45 minutes in. 45 minutes out. That’s an hour and a half a day. Monday to Friday, that’s 7.5 hours. A full office day with a 30 minute lunch break, missing from my life, every week, week in week out. Not being productive, but not resting or playing either. Just sitting.
My commute is not the worst – some people spend even more time trapped inside their tin cans, being processed at a snail’s pace through concrete channels.
They might be listening to music, or get their daily dose of sensationalist shock and awe on talk radio. They may be looking at pipes belch fossil toxins into the air around them.
I find a gridlocked highway the single most depressing place on earth – and there are those who do it, willingly, all the time. It is a monumental waste of time. It costs in fuel and vehicle maintenance. The pollution alone is spectacularly silly.
Surely there has to be a better way to live?
I get that some jobs require you to be present. People who really work for a living – that is, those that build things or dig trenches or farm or mine, have to be on site. But, bizarrely, these workers often rely on public transport.
The commutes I’m talking about are the really stupid commutes. Office workers, people who essentially look at screens all day, driving in, single file and one per vehicle, all so they can go to the fancy metro areas where they can flash their status around. Sandton in Johannesburg. Manhattan. LA (all of it). London’s City. Why? Why do I need to drive in, wasting time and money and the sanctity of my soul – to go do something in a massively overpriced building that I could do at home, or in a coffee shop – or anywhere I can open up a laptop?
What is the attraction?
The daily commute of office types is the most obscenely wasteful and pointless exercise ever to have disgraced our species – and yet it is the norm, in most places around the world.
It makes absolutely no sense. And yet is the near universal standard.
In South Africa in particular, you see desperately upper middle class types flock to Sandton in their masses. They come from all directions, sometimes from 50 miles or more away. The husband and the wive will both leave for work, in separate cars, drive on the N1 (God be with you), congested, to sit on Grayston Drive for anywhere between 1-3 hours, every weekday morning and every weekday evening.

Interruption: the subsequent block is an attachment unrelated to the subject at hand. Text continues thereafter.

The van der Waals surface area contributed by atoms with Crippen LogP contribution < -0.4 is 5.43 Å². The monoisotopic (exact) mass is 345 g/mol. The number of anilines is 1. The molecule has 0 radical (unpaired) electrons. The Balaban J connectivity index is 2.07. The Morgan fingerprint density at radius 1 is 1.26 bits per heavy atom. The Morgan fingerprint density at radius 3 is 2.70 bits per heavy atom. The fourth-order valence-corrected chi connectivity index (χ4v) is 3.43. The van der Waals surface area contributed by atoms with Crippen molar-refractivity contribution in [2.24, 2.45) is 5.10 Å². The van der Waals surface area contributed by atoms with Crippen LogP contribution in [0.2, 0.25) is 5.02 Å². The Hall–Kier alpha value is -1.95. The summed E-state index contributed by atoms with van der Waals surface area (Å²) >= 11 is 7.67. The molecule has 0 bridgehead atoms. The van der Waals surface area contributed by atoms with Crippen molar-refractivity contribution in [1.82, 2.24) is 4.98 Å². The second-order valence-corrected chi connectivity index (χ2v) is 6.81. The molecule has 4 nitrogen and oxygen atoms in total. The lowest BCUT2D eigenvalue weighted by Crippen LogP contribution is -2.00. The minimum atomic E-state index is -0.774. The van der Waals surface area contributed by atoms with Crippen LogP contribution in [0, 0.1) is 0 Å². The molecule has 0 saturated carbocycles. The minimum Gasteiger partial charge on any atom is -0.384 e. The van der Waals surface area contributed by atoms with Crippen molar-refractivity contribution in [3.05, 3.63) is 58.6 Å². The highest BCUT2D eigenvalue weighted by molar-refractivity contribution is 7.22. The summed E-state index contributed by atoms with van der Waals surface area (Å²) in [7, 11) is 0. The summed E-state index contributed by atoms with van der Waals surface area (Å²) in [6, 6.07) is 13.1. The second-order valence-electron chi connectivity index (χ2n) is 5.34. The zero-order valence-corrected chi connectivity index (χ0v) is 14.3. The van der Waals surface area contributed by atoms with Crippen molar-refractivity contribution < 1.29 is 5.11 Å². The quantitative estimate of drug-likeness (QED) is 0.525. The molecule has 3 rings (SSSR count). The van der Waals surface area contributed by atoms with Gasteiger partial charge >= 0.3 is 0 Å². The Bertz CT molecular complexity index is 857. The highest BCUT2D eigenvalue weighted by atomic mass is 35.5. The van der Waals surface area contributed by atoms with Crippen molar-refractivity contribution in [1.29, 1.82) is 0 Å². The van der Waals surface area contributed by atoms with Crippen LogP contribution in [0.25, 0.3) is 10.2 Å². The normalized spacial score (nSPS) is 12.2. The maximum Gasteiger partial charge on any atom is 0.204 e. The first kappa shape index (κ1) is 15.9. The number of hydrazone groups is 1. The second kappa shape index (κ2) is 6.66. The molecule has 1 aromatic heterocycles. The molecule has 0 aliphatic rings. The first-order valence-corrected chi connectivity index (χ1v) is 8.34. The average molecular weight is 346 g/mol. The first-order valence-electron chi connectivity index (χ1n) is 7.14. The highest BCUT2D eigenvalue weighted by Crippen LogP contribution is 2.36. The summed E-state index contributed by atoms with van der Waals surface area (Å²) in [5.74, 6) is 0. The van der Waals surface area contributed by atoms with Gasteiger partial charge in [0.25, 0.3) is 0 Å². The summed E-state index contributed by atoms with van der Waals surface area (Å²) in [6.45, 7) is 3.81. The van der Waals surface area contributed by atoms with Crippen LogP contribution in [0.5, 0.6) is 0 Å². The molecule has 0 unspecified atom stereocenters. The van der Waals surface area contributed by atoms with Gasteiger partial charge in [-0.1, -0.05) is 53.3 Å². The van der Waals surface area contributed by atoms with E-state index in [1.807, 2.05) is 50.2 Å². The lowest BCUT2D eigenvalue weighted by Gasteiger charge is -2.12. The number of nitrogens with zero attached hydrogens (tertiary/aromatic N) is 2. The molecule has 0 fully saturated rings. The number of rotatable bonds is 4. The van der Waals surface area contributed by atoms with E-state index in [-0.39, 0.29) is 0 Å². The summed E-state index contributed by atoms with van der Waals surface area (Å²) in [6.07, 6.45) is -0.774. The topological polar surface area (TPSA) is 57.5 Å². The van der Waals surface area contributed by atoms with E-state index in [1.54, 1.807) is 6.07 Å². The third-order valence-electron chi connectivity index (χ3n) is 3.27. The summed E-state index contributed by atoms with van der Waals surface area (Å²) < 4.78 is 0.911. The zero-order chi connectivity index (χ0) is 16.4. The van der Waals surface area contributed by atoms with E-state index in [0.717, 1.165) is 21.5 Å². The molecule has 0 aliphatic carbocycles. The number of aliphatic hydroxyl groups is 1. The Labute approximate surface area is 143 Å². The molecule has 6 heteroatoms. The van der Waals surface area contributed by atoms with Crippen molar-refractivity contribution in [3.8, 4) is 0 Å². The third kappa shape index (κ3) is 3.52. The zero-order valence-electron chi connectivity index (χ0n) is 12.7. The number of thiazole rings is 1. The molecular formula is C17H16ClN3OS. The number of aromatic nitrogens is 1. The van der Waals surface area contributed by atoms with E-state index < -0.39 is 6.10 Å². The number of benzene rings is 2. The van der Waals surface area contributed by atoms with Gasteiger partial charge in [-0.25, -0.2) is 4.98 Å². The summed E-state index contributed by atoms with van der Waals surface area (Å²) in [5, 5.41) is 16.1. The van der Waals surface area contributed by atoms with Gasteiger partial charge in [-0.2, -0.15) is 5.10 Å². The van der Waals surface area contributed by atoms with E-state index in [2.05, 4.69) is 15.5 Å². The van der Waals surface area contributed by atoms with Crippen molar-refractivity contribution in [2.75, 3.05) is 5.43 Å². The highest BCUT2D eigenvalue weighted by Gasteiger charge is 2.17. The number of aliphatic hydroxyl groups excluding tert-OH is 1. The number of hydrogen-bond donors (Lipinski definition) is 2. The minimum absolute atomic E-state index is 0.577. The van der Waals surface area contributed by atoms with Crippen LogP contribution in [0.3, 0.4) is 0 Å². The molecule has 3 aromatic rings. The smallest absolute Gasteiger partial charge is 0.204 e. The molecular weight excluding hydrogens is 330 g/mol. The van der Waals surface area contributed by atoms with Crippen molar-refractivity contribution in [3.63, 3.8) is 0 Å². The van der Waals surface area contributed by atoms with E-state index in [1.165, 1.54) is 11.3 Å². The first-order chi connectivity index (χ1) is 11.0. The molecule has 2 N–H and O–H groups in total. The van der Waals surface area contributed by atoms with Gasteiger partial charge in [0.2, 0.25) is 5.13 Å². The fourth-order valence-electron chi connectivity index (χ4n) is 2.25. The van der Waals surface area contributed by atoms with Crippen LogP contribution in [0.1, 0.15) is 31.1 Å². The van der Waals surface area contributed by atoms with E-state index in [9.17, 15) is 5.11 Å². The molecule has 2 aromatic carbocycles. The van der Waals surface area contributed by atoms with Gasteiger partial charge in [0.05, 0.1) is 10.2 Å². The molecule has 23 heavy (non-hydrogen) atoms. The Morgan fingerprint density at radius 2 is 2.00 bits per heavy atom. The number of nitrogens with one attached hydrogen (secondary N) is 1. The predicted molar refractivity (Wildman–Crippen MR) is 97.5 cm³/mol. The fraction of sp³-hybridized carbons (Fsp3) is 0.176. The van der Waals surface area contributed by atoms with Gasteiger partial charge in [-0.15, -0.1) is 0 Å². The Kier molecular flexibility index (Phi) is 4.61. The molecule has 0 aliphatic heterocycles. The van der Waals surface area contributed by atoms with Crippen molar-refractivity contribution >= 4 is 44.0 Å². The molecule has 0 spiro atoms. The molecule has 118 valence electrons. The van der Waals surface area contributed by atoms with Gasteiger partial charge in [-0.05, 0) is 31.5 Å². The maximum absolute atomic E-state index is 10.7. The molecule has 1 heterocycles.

So they could get to an office and waste time in meetings about meetings…
What for? Why? Isn’t it incredibly wasteful? Isn’t it monumentally stupid?
Worse… I think of the low paid guys and gals that have to make their way to the glitzy Mordor (allegedly ‘Africa’s Richest Blocks of Concrete’) – having to spend half their paychecks, sometimes even more, so they can get to work from their township homes.
I have very little sympathy for the people in their luxury German automobiles. But the security guards, the cleaners, the actual people – having to get up at 4, to catch a series of links, sometimes on notoriously crap public transport, or life threatening ‘minibus taxis’.
I’m not being a Google-campus New Age Hippy to pose the question: Is this really the best use of time and resources?
Surely we can conceive of a better model than wasting an office day (at least) per week stuck, like cattle lining up for the abattoir?
If there is a Hell – it would look like Sandton Drive at 16:30 in the afternoon.
WHY? To meet the demands of ‘bosses’ that are themselves stuck, and that in cars owned by the banks?
Yes, I’m ranting. But surely there are others that hate the congestion as much as I do. Surely it is pointless to travel to Prime Real Estate to do what I could do literally anywhere? Is it so that everyone can see me? Is it to convince people that I work for a living? Do I undertake this daily duet of pointless activity so that no one on the team panics, or so that I can be engaged in meetings (another pointless activity)?
It seems a ridiculous state of affairs on every front – and yet it persists. Why – I could not tell you. Maybe some of you can tell me…
Many thanks to Mikechie Esparagoza for his absolutely terrifying image.